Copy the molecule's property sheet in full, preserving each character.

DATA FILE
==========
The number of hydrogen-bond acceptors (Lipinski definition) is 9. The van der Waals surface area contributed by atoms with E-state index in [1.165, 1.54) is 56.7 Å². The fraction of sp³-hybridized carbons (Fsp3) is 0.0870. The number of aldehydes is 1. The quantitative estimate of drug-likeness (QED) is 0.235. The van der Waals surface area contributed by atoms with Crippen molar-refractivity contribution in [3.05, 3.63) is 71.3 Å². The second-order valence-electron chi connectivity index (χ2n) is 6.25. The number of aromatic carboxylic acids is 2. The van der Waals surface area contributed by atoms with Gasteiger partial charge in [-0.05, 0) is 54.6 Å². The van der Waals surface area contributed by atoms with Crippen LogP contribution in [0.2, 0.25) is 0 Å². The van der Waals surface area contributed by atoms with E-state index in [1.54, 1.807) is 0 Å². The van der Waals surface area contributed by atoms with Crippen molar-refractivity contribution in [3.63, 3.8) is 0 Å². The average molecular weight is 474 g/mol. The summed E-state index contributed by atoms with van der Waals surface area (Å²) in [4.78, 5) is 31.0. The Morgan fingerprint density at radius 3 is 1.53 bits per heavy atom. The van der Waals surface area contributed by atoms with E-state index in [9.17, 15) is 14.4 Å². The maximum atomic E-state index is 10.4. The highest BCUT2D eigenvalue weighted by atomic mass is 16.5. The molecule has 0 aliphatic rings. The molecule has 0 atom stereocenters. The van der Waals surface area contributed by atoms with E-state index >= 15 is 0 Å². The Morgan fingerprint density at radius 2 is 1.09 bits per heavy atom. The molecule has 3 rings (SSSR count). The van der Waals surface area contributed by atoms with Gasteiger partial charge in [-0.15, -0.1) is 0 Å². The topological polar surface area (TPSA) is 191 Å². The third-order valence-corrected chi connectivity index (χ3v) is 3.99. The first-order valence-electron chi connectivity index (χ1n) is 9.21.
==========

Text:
The number of hydrogen-bond acceptors (Lipinski definition) is 9. The van der Waals surface area contributed by atoms with E-state index in [1.165, 1.54) is 56.7 Å². The fraction of sp³-hybridized carbons (Fsp3) is 0.0870. The number of aldehydes is 1. The quantitative estimate of drug-likeness (QED) is 0.235. The van der Waals surface area contributed by atoms with Crippen molar-refractivity contribution in [3.05, 3.63) is 71.3 Å². The second-order valence-electron chi connectivity index (χ2n) is 6.25. The number of aromatic carboxylic acids is 2. The van der Waals surface area contributed by atoms with Gasteiger partial charge in [-0.05, 0) is 54.6 Å². The van der Waals surface area contributed by atoms with Crippen LogP contribution in [0.2, 0.25) is 0 Å². The van der Waals surface area contributed by atoms with E-state index in [1.54, 1.807) is 0 Å². The van der Waals surface area contributed by atoms with Crippen molar-refractivity contribution in [3.63, 3.8) is 0 Å². The average molecular weight is 474 g/mol. The summed E-state index contributed by atoms with van der Waals surface area (Å²) in [4.78, 5) is 31.0. The Morgan fingerprint density at radius 3 is 1.53 bits per heavy atom. The van der Waals surface area contributed by atoms with E-state index in [9.17, 15) is 14.4 Å². The maximum atomic E-state index is 10.4. The highest BCUT2D eigenvalue weighted by atomic mass is 16.5. The molecule has 0 aliphatic rings. The molecule has 0 atom stereocenters. The van der Waals surface area contributed by atoms with E-state index >= 15 is 0 Å². The Morgan fingerprint density at radius 2 is 1.09 bits per heavy atom. The molecule has 3 rings (SSSR count). The van der Waals surface area contributed by atoms with Gasteiger partial charge in [-0.15, -0.1) is 0 Å². The topological polar surface area (TPSA) is 191 Å². The third-order valence-corrected chi connectivity index (χ3v) is 3.99. The first-order valence-electron chi connectivity index (χ1n) is 9.21.